A Master’s in education can prepare you to teach at colleges and universities, expand the positions you qualify for at lower grade levels (including working in a school administration or taking on other leadership roles in education policy, school, and community partnership positions, and more). They can also allow you to specialize in an area of education that you hadn’t already delved into in previous degrees, among other outcomes. They can be earned in one to two years depending on the program you select. You’re also more likely to find these programs offered online, although you’ll probably still have to do some in-person work depending on the Master’s specialization. These degrees can be earned in one to two years of full-time study, depending on which you select.
Doctorate in Education
In these programs you’ll prepare to work in education reform, research, curriculum, technology, administration, and many other advanced roles within the field. Educational doctoral graduates end up working as university faculty members, school administrators, and a wide range of educational leadership roles in and outside of the classroom. These programs generally require an original dissertation and can be taken in a dizzying number of specializations. On a macro level you can expect to find Doctorate in Education (Ed.D.) programs, which focus on applying educational research practically in roles working as curriculum directors, school superintendents, educational policy creators or researchers, or Doctor of Philosophy in Education (Ph.D.) degrees, which are more based in theory and focus on research that expands educational knowledge. Graduates of the latter often end up working as teacher educators, university professors, educational theorists, and more. Both degrees will likely require four or more years of full-time study, much of which you can do remotely or online.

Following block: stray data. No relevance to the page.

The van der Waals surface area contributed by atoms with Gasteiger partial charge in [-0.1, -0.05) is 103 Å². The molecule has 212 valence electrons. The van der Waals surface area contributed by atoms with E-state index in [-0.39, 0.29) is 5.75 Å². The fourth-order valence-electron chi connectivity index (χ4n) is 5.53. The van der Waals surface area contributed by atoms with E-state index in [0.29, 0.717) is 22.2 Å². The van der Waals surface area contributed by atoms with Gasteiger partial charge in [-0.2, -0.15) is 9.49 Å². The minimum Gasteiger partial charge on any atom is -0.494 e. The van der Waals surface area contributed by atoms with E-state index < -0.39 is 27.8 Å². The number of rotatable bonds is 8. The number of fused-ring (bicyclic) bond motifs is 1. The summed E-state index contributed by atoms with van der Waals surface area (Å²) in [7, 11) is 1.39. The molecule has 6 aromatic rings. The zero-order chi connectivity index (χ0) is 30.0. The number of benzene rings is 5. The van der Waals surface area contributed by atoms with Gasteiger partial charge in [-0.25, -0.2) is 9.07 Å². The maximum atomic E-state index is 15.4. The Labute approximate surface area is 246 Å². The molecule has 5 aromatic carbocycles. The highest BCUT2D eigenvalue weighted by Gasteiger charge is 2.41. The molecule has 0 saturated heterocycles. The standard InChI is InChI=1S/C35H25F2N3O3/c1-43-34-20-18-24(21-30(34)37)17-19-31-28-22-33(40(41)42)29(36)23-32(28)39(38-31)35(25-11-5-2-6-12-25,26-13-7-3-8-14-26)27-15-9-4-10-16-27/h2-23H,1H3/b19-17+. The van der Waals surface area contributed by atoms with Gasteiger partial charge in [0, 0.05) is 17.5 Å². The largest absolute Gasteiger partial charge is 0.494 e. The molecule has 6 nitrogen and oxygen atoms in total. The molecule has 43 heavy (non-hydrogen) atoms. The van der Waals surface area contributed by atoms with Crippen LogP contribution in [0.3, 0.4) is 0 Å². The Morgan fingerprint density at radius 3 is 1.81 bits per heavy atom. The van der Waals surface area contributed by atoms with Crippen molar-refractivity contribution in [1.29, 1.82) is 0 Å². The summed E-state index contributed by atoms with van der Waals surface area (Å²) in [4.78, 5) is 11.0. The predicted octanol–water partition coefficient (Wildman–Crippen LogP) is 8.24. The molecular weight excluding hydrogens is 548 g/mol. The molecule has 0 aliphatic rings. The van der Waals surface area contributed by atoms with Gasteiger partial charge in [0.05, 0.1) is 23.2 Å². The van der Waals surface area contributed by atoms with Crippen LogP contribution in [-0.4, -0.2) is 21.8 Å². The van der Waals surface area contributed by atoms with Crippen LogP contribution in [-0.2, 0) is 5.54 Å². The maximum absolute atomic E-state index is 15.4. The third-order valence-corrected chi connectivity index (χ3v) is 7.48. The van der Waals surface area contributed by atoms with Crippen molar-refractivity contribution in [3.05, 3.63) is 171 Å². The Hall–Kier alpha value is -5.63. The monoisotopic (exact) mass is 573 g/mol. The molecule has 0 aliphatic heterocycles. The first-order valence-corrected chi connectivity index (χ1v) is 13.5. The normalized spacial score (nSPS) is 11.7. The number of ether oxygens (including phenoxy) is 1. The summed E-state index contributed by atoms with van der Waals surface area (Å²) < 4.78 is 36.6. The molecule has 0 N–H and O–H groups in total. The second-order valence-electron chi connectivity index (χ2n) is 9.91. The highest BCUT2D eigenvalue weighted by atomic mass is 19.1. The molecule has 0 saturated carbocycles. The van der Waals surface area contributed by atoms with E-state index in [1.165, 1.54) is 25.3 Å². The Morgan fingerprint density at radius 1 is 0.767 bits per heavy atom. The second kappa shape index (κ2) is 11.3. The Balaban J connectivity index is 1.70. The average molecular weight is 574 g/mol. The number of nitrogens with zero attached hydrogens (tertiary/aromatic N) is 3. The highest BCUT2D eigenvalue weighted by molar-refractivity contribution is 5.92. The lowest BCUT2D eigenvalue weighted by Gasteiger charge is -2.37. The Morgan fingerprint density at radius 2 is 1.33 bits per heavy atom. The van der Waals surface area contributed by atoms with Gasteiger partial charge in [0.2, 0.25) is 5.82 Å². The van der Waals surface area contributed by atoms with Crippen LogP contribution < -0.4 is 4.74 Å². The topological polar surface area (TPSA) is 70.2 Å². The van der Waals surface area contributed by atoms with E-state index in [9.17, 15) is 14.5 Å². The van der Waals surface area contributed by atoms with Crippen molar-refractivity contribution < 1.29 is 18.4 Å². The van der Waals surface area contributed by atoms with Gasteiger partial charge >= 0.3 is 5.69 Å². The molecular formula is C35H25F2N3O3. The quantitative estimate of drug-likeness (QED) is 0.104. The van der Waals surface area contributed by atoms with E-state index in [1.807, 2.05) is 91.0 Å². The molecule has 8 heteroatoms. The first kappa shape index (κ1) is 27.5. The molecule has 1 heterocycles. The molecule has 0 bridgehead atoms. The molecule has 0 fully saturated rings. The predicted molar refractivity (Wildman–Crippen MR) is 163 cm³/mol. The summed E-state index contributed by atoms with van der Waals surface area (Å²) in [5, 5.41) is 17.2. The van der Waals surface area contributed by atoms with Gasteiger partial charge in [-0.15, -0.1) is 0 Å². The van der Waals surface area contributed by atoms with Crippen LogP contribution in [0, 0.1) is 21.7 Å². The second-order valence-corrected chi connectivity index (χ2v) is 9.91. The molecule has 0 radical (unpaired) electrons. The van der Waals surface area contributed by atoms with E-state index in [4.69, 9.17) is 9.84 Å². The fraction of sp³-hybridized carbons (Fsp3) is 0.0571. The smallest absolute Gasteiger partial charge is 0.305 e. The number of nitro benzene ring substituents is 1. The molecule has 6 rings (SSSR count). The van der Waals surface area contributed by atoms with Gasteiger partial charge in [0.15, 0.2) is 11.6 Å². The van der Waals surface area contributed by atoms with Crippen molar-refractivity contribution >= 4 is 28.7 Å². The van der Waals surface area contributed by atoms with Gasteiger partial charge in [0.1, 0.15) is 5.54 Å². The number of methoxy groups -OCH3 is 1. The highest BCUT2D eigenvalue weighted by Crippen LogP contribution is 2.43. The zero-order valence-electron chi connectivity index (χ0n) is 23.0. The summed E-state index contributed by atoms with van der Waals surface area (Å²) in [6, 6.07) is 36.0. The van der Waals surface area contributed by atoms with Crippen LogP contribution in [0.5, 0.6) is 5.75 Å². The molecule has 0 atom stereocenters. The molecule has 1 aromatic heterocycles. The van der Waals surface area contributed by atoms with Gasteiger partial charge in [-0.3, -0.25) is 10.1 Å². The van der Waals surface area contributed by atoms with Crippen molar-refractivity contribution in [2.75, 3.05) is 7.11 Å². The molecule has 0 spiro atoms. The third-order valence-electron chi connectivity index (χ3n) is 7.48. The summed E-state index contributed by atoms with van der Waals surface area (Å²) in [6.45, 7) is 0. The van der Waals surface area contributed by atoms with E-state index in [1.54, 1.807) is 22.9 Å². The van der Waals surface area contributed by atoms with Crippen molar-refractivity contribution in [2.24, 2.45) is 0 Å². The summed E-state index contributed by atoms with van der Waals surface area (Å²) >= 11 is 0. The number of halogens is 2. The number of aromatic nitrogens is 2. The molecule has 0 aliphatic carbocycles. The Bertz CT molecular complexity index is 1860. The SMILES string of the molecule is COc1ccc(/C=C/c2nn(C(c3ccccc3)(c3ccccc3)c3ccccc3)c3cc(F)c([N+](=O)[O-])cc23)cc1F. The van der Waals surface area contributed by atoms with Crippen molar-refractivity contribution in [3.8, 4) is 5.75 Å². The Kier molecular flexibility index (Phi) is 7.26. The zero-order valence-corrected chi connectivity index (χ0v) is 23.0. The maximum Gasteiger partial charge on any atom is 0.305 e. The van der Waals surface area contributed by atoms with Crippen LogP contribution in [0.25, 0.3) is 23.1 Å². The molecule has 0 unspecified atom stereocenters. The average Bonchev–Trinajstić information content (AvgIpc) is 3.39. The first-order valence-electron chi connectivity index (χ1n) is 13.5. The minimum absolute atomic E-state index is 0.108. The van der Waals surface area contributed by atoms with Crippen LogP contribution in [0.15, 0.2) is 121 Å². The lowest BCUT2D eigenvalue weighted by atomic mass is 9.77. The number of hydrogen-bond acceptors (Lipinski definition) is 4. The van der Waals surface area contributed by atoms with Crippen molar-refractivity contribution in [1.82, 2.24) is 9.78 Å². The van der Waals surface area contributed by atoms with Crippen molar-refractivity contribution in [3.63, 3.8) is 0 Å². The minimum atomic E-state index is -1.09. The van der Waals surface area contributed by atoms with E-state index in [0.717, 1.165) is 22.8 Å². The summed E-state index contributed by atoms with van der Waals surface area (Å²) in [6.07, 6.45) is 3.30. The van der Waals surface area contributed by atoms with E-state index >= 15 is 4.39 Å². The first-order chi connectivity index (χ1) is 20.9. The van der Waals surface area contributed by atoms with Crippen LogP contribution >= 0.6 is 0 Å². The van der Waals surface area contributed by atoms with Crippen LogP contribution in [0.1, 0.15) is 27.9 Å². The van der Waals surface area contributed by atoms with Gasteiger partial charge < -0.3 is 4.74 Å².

Now that we’ve seen the different levels of educational degrees, let’s look into the different specializations you can opt for within the field:
What are the Different Specializations Within Education?
Within the different education degree levels, there’s a world of options for specializing in the field. Some of the options you can pursue at multiple levels include:
Early Childhood Education
In these degrees, you’ll train to work with children before they enter kindergarten through their third-grade year. That may be through a preschool program, teaching at an elementary school, working at a childcare center, consulting on early education issues, becoming a family support specialist, and more. Early Childhood Education emphasizes one of the most crucial stages of a child’s growth, and professionals nurture them by working to stimulate their literacy and language, creative development, social skills, and recognizing their unique attributes or needs.
At higher degree levels you can work to become a leader in early childhood education, informing policy, running childcare facilities, and much more.
Here you’ll study to work with kindergarten through fifth-grade children. If you earn a Bachelor’s in elementary education and decide to teach, you’ll likely give students instruction in multiple subjects including math, science and technology, social studies and history, self-control, social skills, reading and writing, and more. In undergraduate elementary education programs, you’ll study the history of education, subject-related coursework (multiple subjects or potentially specialize in one), classroom management, and of course do significant fieldwork to prepare to teach.
It’s much rarer for people to pursue a graduate or doctoral elementary education degree, but those that due can work high up in elementary school administration, government, and other leadership roles in the field. In these degree programs, you’ll study literacy coaching, staff development, curricular diversity, quantitative methods, family-school collaboration, and much more.